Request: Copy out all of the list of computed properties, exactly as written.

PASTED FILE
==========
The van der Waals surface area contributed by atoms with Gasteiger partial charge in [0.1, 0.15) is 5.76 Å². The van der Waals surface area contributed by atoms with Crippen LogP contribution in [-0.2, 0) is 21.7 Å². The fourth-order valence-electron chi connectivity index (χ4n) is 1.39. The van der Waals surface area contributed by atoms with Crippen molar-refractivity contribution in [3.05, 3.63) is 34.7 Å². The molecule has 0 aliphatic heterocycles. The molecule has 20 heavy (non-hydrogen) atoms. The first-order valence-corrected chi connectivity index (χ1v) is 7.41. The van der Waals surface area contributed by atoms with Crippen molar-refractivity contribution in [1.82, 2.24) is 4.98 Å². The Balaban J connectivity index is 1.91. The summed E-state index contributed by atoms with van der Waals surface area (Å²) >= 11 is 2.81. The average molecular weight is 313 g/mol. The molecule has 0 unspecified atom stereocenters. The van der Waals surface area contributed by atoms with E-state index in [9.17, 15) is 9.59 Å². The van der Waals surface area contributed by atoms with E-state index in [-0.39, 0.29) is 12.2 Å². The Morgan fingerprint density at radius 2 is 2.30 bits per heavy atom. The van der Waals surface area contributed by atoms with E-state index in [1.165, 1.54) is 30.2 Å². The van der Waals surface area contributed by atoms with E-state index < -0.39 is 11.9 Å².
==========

The van der Waals surface area contributed by atoms with Gasteiger partial charge in [0.1, 0.15) is 5.76 Å². The van der Waals surface area contributed by atoms with Crippen LogP contribution in [-0.2, 0) is 21.7 Å². The fourth-order valence-electron chi connectivity index (χ4n) is 1.39. The van der Waals surface area contributed by atoms with Crippen molar-refractivity contribution in [3.05, 3.63) is 34.7 Å². The molecule has 0 aliphatic heterocycles. The molecule has 20 heavy (non-hydrogen) atoms. The first-order valence-corrected chi connectivity index (χ1v) is 7.41. The van der Waals surface area contributed by atoms with Crippen molar-refractivity contribution in [1.82, 2.24) is 4.98 Å². The Balaban J connectivity index is 1.91. The summed E-state index contributed by atoms with van der Waals surface area (Å²) >= 11 is 2.81. The average molecular weight is 313 g/mol. The molecule has 0 unspecified atom stereocenters. The van der Waals surface area contributed by atoms with E-state index in [9.17, 15) is 9.59 Å². The van der Waals surface area contributed by atoms with E-state index in [-0.39, 0.29) is 12.2 Å². The Morgan fingerprint density at radius 2 is 2.30 bits per heavy atom. The van der Waals surface area contributed by atoms with E-state index in [1.165, 1.54) is 30.2 Å². The van der Waals surface area contributed by atoms with E-state index < -0.39 is 11.9 Å².